Sláinte! Does a glass of wine a day keep the doctor away?

Thomas Vinterberg’s Dutch film Another Round or Druk won the Oscar for international feature in 2021. The film revolves around 4 teachers who – over a birthday dinner – discuss a theory proposed by Norwegian psychiatrist Finn Skårderud that humans must consume low doses of alcohol to compensate for a natural deficiency and realise their full creative potential.

The friends decide to test the theory and begin an experiment where they consume alcohol at regular intervals to maintain a steady 0.05% alcohol level in their blood. Each teacher finds his own way of sneaking alcohol into the school, be that the PE teacher diluting vodka in his water bottle or the History teacher hiding whiskey in his thermos.

The teachers begin proving Skårderud right, finding benefits to both their work and private lives. They become more creative teachers and lower their inhibitions in the classroom, thus earning their student’s respect. While slightly intoxicated, they find it easier to connect and communicate with their students and improve their personal relationships with their respective partners.

To avoid spoiling the film, let’s pause there to delve into Skårderud’s idea.

Could a small amount of intoxication be beneficial, or is alcohol – as others have claimed –  truly the most dangerous drug to ever exist?

There is no clear answer to this question as some studies suggest that some alcohols, like red wine, contain compounds that show beneficial effects on individual’s health, however, all alcohols carry the risk of dependency. Let’s dig deeper.

Alcohol undoubtedly has physiological effects on our bodies, and  it’s suggested that a glass of wine a day has health benefits. Indeed, scientific research suggests that moderate consumption of wine results in a reduced risk of heart diseases and ageing. Claims have gone as far as stating that daily low to moderate alcohol consumption can reduce the risk of heart attack in comparison to alcohol abstinence or overconsumption.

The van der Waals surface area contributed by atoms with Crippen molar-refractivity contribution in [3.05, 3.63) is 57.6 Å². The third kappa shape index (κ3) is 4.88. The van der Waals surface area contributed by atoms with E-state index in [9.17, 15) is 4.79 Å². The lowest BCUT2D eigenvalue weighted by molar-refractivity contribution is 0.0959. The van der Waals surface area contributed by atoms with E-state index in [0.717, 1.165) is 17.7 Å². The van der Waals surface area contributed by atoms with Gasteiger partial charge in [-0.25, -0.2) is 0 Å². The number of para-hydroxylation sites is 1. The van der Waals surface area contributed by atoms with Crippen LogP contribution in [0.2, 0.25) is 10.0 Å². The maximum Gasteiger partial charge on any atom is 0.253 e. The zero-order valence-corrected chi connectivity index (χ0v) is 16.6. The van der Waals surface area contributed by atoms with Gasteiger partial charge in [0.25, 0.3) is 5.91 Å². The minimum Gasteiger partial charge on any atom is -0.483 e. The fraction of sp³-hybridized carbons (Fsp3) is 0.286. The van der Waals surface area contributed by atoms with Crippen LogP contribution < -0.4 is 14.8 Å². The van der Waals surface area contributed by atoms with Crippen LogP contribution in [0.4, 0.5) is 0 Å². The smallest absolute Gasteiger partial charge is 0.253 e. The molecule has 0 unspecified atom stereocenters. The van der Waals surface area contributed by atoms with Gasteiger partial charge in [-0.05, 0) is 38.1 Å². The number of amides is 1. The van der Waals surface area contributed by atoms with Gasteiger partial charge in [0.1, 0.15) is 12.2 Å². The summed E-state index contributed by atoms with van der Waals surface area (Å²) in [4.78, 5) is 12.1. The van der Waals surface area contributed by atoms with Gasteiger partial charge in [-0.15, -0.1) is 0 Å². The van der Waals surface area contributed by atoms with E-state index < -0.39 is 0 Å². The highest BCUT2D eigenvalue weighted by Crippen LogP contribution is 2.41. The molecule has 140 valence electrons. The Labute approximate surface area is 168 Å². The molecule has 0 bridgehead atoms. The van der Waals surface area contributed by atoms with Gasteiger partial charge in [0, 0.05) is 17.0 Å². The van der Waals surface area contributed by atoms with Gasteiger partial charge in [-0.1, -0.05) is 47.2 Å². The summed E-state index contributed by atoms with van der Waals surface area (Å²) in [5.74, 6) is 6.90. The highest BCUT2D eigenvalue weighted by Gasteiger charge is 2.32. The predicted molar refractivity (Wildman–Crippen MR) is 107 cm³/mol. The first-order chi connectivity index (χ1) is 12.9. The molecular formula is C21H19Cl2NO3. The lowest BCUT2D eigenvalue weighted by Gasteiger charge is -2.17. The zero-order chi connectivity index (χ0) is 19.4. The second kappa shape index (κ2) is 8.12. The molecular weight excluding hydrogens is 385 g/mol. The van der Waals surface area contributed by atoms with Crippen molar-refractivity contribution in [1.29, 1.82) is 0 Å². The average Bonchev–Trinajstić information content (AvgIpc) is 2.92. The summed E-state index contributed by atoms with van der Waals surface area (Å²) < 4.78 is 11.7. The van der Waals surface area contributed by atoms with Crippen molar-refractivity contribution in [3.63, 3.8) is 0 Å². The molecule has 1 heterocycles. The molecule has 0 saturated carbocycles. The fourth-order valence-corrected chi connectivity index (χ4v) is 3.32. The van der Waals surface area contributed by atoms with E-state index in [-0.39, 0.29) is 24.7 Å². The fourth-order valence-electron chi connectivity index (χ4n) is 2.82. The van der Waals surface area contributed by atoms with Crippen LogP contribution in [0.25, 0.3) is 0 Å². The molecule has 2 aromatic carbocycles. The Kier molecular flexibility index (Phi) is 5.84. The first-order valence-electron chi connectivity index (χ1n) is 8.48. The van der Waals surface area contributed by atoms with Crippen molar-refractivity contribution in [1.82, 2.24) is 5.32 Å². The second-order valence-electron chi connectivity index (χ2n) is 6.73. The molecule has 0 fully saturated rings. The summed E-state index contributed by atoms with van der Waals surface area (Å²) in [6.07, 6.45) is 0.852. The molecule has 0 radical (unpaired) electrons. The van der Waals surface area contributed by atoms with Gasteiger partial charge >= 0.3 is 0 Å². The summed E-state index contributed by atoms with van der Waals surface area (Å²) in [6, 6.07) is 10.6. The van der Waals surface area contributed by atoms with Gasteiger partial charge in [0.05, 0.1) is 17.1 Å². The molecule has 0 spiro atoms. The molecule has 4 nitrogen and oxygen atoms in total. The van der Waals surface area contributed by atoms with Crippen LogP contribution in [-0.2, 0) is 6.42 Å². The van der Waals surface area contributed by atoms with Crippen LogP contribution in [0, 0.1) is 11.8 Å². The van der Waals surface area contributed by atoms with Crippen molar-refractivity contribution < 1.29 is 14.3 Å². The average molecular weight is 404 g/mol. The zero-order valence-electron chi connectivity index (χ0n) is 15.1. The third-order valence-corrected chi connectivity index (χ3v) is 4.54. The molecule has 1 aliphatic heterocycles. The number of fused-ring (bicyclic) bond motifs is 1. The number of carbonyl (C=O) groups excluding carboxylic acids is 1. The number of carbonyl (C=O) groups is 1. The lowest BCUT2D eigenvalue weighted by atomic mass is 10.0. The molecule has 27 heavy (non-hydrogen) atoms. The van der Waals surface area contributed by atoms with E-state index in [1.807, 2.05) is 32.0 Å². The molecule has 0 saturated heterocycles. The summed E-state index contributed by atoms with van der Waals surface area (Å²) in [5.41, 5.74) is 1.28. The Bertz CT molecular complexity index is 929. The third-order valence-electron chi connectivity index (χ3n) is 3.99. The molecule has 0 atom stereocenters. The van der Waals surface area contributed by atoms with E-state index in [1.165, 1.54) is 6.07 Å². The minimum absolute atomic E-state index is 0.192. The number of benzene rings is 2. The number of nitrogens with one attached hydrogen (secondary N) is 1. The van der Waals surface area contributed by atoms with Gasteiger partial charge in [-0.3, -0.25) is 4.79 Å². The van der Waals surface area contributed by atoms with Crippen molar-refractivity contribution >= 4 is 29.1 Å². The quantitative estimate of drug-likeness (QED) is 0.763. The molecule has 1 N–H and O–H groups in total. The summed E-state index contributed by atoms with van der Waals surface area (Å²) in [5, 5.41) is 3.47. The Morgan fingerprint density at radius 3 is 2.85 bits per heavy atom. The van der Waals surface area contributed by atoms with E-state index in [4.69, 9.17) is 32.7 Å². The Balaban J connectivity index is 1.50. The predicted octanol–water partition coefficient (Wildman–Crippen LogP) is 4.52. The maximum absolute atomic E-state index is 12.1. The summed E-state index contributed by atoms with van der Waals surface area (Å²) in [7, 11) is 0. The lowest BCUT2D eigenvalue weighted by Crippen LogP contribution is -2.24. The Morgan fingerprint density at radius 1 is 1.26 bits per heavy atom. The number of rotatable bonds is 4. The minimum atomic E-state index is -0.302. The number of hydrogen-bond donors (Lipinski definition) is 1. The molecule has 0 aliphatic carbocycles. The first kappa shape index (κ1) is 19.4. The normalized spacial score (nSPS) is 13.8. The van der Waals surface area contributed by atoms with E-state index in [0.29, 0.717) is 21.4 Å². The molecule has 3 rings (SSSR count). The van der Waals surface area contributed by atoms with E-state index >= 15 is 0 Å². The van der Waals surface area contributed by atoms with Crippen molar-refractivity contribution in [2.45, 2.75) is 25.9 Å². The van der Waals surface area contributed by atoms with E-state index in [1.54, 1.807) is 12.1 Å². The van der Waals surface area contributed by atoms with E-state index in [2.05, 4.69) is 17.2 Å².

The reported health benefits of red wine can be attributed to its high number of healthy antioxidants.

Antioxidants are substances that protect our cells from damage by free radicals that our bodies come in contact with constantly, especially during sunlight exposure. Cell damage is a key driver of ageing, therefore antioxidants, through slowing down cell damage, can in turn slow down ageing. 

Red wine contains the antioxidant resveratrol (found in the skin and seeds of grapes) which neutralises oxygen and nitrogen free radicals whilst also crossing the blood brain barrier to protect nerve and brain cells. Specifically, it can slow down the decline in cognition associated with ageing by preventing neural cell damage.

In an experiment, giving resveratrol  to healthy adult volunteers increased blood flow in the brain during the performance of a task. However, no improvement in their cognitive abilities was reported.

Further studies show a positive correlation between wine consumption and improved health. For example, a study on 39 healthy, non-smoking volunteers between the ages of 18 and 40 asked participants to drink 0.2L of red wine each day for 3 weeks. After this time, participants showed a decrease in red blood cell aggregation in the group drinking red wine, compared with a control group (when red blood cells aggregate they block arteries, leading to an increased risk of heart attack).